Q : Where are they let off after being caught?
R : Somewhere, where people won’t bother and harm them. Such places are on the BARC hills , Vashi Creek (not inside the creek, being too marshy), or adjoining canals nearby.
Q : Catching them in a closed room may be more risky. Have we spotted them inside the rooms of the building?
R : Most definitely! They have been sighted in the Old Hostel Ground Floor rooms. Since then we have attached rubber flaps to doors. Besides, ratsnakes have been spotted in toilets.
Q : From where did you learn to catch them? Were you bitten?
R : I have been accumulating gradual experiences, right from college days. We used to take part in “Sensitivity Drives” on Nagapanchami Days. People would burn their fangs with iron rods, force them to drink milk and then leave them wounded and vulnerable to preys. We would nurse them and release them into safer places. Organisations joined in soon to sensitise people. All this was 10 years back. Presently, there is a High Court ban on this.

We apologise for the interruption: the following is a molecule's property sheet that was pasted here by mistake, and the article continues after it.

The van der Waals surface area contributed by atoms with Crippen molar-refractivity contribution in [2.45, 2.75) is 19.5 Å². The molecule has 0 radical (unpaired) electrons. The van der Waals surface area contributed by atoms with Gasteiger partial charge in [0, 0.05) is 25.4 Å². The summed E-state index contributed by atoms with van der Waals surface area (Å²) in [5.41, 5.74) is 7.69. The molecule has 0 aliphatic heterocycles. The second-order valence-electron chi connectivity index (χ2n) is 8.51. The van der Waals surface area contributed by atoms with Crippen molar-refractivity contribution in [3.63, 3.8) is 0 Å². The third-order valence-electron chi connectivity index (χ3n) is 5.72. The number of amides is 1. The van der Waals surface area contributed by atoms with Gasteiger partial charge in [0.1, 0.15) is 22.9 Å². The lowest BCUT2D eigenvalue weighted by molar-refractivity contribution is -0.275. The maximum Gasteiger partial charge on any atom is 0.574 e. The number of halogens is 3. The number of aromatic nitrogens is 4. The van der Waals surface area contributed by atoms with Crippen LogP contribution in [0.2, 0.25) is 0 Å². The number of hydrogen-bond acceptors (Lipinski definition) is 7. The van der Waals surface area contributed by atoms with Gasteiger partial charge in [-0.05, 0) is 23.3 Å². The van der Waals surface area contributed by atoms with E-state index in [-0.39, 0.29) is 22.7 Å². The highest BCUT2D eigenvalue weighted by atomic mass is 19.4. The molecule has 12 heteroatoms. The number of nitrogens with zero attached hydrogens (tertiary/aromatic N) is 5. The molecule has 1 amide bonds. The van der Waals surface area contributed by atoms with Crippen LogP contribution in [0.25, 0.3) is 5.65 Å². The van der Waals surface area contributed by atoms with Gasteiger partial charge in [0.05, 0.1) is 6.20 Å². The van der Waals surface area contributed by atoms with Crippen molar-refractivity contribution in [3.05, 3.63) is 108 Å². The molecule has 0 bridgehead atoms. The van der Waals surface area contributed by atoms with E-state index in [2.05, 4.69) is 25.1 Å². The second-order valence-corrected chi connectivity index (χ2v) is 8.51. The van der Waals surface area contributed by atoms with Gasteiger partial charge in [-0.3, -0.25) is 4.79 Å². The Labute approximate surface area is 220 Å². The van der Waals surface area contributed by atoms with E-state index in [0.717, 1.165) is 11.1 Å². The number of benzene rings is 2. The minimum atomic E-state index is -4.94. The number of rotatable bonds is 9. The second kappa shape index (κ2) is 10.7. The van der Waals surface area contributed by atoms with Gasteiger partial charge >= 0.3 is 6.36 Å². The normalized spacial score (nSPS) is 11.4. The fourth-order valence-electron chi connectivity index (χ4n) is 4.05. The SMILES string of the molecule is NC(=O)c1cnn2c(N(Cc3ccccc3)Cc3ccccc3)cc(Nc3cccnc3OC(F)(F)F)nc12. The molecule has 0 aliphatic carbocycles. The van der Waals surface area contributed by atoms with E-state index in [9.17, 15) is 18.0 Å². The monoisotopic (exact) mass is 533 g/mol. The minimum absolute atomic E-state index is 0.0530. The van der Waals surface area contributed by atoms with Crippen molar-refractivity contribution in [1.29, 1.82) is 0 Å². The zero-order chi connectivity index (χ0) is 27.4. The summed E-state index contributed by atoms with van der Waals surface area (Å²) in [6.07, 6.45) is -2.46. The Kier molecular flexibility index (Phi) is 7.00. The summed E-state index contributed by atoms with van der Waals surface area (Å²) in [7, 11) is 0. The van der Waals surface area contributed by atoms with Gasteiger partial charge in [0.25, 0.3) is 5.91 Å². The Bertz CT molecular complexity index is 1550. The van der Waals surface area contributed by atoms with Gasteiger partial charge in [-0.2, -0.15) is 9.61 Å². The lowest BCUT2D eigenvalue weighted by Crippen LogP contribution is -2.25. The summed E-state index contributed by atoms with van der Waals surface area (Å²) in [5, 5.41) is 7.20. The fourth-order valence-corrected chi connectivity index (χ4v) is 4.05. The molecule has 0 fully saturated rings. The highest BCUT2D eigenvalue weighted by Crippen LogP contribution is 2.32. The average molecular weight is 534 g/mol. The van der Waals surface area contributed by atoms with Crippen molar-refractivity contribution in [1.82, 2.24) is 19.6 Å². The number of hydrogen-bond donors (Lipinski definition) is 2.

Q : Does our institute have necessary apparatus for caching snakes?
R : At present, no. It would be nice to have one of the few devices, we talked about before : stick or the racquet. We should also have a first aid kit, exclusively for snake bites.
Q : Who requires more safety from the others : us from the snakes or the snakes from us ?
R : Definitely the snakes from us. It is us who have entered into the environment and ruined it. Our manicured lawns deprive them of the easy food they could have found in the wild. They don’t bother us on their own. We should handle them more humanely.